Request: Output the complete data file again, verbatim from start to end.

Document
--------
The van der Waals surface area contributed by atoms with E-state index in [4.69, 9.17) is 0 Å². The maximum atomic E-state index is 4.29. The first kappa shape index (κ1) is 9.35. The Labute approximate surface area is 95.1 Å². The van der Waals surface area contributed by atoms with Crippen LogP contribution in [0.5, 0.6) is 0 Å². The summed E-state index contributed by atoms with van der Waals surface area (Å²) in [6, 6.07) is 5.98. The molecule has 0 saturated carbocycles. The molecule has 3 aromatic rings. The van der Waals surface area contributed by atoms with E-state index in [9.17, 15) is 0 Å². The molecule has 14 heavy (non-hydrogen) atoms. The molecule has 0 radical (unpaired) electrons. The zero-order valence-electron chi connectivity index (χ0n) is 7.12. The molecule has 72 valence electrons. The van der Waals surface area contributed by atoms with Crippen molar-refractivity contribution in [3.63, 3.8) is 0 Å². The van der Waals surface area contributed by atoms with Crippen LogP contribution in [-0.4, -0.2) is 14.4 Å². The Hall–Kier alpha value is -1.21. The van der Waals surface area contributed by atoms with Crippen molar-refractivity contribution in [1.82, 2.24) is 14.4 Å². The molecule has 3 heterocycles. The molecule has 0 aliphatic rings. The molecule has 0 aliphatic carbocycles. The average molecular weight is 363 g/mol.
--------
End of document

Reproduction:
The van der Waals surface area contributed by atoms with E-state index in [4.69, 9.17) is 0 Å². The maximum atomic E-state index is 4.29. The first kappa shape index (κ1) is 9.35. The Labute approximate surface area is 95.1 Å². The van der Waals surface area contributed by atoms with Crippen LogP contribution in [0.5, 0.6) is 0 Å². The summed E-state index contributed by atoms with van der Waals surface area (Å²) in [6, 6.07) is 5.98. The molecule has 0 saturated carbocycles. The molecule has 3 aromatic rings. The van der Waals surface area contributed by atoms with E-state index in [9.17, 15) is 0 Å². The molecule has 14 heavy (non-hydrogen) atoms. The molecule has 0 radical (unpaired) electrons. The zero-order valence-electron chi connectivity index (χ0n) is 7.12. The molecule has 72 valence electrons. The van der Waals surface area contributed by atoms with Crippen molar-refractivity contribution in [3.63, 3.8) is 0 Å². The van der Waals surface area contributed by atoms with Crippen LogP contribution in [-0.4, -0.2) is 14.4 Å². The Hall–Kier alpha value is -1.21. The van der Waals surface area contributed by atoms with Crippen molar-refractivity contribution in [1.82, 2.24) is 14.4 Å². The molecule has 3 heterocycles. The molecule has 0 aliphatic rings. The molecule has 0 aliphatic carbocycles. The average molecular weight is 363 g/mol.